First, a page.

Leaving the house for a job interview, I found her lying on her side in the driveway, unable to move. The vet explained that she was near-comatose from hypogycemia, the result of an inoperable abdominal tumor. So I put her down. Showed up late for the interview and didn’t get the job.
Chose not to cremate her and couldn’t afford a perpetual care plot. So we decided to bury McBean in our yard. It’s not so easy, finding a place that will “never” be disturbed, digging a 3’ deep hole, getting the shrunken, frozen body of your pet from the vet. My 9-y.o. son wrote a poem which he read, then placed in the ground. We tossed in handfuls of cat litter. The whole absurd ritual took two hours. And there she lies, my first pet, the only cat we’re likely ever to own now that it’s clear the kids are dog people. RIP, McBean.
They look alike
They walk alike
Sometimes they even talk alike…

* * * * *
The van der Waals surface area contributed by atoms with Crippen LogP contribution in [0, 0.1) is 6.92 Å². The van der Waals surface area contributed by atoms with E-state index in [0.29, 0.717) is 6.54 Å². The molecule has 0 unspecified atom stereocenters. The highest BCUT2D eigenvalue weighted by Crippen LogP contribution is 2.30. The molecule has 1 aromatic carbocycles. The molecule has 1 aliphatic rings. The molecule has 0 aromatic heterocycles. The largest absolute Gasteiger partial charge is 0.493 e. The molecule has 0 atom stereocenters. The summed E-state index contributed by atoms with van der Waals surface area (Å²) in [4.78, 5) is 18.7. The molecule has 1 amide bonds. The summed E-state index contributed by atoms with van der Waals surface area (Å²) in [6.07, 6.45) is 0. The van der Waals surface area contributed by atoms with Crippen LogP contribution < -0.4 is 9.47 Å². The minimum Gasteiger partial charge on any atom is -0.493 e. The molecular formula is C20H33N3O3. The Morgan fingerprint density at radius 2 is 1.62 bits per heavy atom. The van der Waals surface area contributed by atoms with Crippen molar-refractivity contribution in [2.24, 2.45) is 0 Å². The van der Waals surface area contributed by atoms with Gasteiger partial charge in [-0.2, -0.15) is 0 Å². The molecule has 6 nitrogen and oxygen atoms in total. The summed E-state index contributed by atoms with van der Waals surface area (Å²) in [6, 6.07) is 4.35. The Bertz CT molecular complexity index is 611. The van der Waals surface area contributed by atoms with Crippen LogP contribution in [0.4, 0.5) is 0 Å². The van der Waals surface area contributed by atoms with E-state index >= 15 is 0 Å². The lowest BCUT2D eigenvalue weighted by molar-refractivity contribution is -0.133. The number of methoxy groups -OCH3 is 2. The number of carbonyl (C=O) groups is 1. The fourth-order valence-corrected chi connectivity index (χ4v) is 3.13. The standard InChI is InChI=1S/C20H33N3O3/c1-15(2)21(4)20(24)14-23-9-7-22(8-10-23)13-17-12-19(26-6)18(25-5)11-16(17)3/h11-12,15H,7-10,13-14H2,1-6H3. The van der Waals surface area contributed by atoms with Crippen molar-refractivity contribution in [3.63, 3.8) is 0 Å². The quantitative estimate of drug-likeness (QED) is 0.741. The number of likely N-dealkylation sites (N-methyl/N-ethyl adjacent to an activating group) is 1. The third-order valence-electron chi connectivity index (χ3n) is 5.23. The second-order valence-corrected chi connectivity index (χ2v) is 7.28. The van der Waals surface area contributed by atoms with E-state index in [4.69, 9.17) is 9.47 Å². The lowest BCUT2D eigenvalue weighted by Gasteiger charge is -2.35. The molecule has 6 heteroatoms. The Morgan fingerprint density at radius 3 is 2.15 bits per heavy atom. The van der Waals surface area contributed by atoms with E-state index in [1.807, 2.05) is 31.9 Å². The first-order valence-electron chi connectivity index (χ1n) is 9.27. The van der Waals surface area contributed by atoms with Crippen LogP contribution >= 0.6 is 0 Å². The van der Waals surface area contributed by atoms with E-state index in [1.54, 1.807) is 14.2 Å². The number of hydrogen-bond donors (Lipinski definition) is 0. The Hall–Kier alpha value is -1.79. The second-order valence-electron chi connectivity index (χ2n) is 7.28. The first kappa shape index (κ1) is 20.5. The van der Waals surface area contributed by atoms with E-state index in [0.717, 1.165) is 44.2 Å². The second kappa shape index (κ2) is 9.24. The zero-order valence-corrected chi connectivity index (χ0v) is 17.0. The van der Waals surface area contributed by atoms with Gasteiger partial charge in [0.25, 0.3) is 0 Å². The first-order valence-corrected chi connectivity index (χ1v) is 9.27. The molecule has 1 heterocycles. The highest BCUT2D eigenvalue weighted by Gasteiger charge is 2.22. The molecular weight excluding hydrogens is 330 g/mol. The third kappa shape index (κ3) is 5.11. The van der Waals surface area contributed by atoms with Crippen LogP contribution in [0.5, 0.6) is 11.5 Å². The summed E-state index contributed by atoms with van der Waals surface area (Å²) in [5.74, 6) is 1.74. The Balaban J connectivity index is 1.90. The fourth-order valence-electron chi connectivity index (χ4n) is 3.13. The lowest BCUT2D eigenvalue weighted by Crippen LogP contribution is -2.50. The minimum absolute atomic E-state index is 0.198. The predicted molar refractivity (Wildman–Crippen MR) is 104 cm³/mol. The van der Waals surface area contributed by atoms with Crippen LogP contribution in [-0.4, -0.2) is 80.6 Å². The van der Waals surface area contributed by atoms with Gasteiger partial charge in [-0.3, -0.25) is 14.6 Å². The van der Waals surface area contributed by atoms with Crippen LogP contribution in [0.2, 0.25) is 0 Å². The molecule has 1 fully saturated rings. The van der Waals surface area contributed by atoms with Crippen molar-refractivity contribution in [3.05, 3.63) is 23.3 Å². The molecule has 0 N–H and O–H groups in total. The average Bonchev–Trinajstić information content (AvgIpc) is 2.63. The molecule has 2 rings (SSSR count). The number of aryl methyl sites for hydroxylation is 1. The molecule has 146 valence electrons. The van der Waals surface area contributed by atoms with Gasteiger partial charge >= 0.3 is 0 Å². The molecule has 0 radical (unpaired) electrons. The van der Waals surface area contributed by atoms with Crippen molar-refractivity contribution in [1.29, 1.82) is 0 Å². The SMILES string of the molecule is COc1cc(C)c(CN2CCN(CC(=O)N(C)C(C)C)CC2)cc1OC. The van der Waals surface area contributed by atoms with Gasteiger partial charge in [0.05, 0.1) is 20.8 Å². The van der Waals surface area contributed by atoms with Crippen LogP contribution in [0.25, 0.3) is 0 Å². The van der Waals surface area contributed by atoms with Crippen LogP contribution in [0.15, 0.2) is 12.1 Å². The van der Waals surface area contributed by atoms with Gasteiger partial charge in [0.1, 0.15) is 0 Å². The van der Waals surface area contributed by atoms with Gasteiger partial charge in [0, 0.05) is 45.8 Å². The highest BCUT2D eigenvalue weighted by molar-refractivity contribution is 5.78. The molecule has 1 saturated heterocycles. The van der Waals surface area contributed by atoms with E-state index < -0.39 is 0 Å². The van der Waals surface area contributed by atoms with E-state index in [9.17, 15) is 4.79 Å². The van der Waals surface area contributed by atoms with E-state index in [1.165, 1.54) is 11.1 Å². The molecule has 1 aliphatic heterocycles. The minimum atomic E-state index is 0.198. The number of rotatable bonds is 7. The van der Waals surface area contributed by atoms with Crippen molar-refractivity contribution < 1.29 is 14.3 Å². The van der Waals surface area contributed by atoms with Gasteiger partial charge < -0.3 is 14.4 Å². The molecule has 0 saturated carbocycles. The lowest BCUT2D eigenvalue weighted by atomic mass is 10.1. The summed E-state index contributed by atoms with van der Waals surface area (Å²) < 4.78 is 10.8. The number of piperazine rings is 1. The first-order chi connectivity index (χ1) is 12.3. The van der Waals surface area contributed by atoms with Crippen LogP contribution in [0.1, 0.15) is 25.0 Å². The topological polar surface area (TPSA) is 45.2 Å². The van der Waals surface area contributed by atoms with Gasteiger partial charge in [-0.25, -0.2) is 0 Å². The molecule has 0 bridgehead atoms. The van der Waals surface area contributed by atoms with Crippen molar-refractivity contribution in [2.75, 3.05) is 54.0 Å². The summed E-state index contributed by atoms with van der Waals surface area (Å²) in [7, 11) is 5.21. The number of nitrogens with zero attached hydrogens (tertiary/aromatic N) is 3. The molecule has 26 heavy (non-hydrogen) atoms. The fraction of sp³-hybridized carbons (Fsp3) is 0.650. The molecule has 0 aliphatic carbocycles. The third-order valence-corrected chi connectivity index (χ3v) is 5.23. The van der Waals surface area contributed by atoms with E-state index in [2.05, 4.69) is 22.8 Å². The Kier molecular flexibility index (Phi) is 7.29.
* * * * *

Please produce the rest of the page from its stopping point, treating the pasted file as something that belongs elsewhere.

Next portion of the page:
See for yourself:
But something tells me the likeness is only skin deep. My goal is to code a geodata app using Microsoft’s brand new, “free” mapping service, Virtual Earth, to compare with the work I’ve been doing with Google Maps.
Before Google Maps, Geographic Information Systems (GIS) were proprietary, expensive, arcane. Now, thanks to the GMaps API, in two weeks I was able to build my own mapping application. Along the way I wrote a bunch of reusable classes for calculating distances, clustering by proximity, decluttering … all the features that used to cost big bucks.
Open-source software and what is sometimes called the Age of Mass Amateurization also have their troubling side, of course. Example: my income today is roughly a third of what it was in 2000. But since there seems to be no going back, I take pleasure in having an ever-growing toolset and community in which to play.